4. Dry washing technologies

    The dry washing technique commonly employed to purifycrude biodiesel is usually achieved through the use of silicates(Magnesol or Trisyl), ion exchange resins (Amberlite or purolite),cellulosics, activated clay, activated carbon, and activated ber,etc. These Adsorbents consist of acidic and basic adsorption (bind-ing) sites and have strong afnity for polar compounds such asmethanol, glycerin, glycerides, metals and soap [76]. This tech-nique is followed with the use of a lter to enable the process tobase catalysts, softened water (slightly acidic) is usually applied.Similarly, copper and iron ions removal eradicates the sources ofcatalysts that decreases the fuel stability and minimize the ten-dency for the fuel to be out of specication. Finally, the rened bio-diesel is dried using vacuum ash technique, sent to storage unitand made available for diesel engine consumption [55].

    3.3. Organic solvents washing technology

    Organic solvents such as petroleum ether have been used topurify crude biodiesel. This process is usually followed with theuse of large amount of demineralized water to remove residualsoap and catalyst. Wang et al. [74] distilled fatty acid methyl ester(FAME) under vacuum (40 5 mmHg) at 180 C. When the temper-ature reached 240 C (40 5 mmHg), the distillation was assumedto be completed. The crude FAME was separated after acidictransesterication and then puried with petroleum ether and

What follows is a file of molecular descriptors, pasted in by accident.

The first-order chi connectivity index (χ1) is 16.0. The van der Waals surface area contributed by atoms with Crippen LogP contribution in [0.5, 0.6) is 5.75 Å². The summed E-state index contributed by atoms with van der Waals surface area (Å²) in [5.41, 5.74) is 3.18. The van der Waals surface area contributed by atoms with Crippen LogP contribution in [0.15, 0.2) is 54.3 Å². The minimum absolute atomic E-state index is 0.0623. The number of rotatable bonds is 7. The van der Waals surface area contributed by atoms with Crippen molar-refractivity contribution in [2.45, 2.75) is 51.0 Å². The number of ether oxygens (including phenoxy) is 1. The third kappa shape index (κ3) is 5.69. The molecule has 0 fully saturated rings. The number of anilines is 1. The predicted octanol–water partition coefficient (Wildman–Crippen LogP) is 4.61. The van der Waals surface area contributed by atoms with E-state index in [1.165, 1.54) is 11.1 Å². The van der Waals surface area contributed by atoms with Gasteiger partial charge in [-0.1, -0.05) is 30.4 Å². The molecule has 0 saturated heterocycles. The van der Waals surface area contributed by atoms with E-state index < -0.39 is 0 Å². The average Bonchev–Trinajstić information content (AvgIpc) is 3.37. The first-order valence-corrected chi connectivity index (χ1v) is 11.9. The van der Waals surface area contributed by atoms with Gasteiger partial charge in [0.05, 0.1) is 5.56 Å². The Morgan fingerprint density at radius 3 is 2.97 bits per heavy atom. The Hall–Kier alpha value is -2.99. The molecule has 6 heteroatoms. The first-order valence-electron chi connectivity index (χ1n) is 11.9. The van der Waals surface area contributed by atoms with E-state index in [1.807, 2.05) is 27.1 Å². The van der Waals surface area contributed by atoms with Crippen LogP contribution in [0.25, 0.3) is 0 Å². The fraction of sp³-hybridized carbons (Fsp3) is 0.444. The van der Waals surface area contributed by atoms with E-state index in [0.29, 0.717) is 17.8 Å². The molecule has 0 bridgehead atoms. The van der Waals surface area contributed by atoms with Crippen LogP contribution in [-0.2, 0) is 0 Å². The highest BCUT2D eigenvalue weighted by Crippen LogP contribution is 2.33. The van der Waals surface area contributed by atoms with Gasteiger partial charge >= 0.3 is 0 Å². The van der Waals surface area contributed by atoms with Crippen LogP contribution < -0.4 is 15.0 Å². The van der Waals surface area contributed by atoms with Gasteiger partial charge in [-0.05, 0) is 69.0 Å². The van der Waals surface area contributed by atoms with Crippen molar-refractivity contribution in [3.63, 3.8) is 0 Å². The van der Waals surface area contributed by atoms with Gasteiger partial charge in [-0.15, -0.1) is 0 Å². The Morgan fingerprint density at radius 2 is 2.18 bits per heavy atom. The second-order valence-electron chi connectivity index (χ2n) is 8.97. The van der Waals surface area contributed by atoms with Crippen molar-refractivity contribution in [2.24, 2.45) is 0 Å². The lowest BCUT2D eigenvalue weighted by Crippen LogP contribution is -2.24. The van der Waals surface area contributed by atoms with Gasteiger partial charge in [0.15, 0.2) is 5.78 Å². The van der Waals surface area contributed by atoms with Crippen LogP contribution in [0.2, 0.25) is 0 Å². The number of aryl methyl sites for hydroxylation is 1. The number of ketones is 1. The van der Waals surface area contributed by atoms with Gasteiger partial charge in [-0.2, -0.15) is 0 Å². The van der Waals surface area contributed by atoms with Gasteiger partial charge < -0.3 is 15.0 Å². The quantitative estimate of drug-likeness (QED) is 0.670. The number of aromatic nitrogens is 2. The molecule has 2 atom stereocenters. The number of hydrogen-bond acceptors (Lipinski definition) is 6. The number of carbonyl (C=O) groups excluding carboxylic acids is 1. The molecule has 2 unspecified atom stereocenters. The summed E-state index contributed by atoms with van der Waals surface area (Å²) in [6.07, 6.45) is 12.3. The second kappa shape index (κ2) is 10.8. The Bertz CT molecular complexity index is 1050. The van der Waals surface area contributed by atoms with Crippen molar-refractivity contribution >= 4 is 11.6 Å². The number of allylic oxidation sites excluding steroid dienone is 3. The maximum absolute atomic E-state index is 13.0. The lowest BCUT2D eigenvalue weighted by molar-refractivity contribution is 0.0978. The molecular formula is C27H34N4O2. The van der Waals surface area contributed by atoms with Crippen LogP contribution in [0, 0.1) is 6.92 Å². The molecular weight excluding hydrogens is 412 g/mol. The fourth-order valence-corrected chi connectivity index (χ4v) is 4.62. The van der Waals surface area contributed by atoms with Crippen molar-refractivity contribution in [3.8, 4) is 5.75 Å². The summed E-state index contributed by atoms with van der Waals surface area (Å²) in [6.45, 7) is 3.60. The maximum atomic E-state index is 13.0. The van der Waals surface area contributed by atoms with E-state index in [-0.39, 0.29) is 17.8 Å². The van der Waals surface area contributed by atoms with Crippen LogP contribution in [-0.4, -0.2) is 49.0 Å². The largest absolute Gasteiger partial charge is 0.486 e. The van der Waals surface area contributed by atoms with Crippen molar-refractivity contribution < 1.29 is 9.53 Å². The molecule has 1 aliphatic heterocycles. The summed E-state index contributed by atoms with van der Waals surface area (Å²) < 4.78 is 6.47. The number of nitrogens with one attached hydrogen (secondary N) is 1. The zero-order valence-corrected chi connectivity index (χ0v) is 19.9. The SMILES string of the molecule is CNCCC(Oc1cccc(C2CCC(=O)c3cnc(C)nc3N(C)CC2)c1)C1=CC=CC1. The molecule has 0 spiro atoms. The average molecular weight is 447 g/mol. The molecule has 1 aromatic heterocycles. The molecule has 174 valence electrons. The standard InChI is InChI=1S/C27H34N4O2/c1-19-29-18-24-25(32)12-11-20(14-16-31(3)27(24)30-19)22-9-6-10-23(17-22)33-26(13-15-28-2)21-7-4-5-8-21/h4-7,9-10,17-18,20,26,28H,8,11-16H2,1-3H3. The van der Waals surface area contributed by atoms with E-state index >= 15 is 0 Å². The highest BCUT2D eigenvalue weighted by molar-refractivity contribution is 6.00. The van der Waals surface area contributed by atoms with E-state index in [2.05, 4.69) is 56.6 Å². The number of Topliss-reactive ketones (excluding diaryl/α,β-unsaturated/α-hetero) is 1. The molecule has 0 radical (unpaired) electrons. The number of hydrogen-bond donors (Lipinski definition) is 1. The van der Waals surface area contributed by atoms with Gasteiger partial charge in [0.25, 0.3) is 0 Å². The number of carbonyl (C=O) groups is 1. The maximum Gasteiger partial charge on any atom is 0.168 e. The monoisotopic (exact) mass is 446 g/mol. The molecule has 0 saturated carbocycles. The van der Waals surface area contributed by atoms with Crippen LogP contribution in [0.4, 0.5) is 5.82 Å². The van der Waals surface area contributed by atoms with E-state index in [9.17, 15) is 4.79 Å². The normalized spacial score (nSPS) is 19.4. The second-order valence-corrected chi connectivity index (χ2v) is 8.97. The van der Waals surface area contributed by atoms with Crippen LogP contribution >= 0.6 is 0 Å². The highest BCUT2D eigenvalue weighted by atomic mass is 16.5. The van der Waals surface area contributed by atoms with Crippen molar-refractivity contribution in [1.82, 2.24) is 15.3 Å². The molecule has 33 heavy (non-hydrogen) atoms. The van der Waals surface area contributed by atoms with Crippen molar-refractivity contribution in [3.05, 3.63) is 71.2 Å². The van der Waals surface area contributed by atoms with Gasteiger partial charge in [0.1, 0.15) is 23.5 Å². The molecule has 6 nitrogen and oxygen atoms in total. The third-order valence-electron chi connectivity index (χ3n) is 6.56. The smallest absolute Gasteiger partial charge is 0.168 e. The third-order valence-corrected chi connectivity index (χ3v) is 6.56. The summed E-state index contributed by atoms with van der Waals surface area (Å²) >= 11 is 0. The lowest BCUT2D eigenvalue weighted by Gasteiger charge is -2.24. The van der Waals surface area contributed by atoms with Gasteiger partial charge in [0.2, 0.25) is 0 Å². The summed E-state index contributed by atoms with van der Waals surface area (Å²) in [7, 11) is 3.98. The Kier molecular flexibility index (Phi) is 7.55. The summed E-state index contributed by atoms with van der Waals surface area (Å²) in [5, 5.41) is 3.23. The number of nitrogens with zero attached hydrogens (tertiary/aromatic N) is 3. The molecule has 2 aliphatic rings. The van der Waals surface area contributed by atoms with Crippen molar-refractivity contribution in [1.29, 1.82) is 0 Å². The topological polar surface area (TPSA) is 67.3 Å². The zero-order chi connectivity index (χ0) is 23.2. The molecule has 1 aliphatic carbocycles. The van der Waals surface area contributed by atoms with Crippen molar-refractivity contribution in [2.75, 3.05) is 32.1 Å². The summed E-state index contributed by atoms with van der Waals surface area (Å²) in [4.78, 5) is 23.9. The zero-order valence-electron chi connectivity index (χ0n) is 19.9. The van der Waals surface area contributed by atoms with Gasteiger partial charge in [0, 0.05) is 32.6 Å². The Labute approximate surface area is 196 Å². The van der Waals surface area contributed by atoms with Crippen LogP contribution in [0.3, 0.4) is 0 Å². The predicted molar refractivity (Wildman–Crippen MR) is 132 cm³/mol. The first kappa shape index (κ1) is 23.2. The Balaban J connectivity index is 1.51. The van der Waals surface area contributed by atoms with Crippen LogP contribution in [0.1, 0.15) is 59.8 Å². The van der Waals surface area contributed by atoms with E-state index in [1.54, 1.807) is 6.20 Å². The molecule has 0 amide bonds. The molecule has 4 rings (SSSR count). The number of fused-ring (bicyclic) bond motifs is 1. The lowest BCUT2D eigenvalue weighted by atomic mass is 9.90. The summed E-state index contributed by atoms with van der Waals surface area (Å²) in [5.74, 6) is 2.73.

rgy 88 (2011) 42394251purication time, no wastewater, total surface area coverage ofwash tank is minimized, solid waste has alternate uses, savesspace, and improves fuel quality [76]. Dugan [78] have discussed

  • The use of magnesol, ion exchange resin, and other adsorbents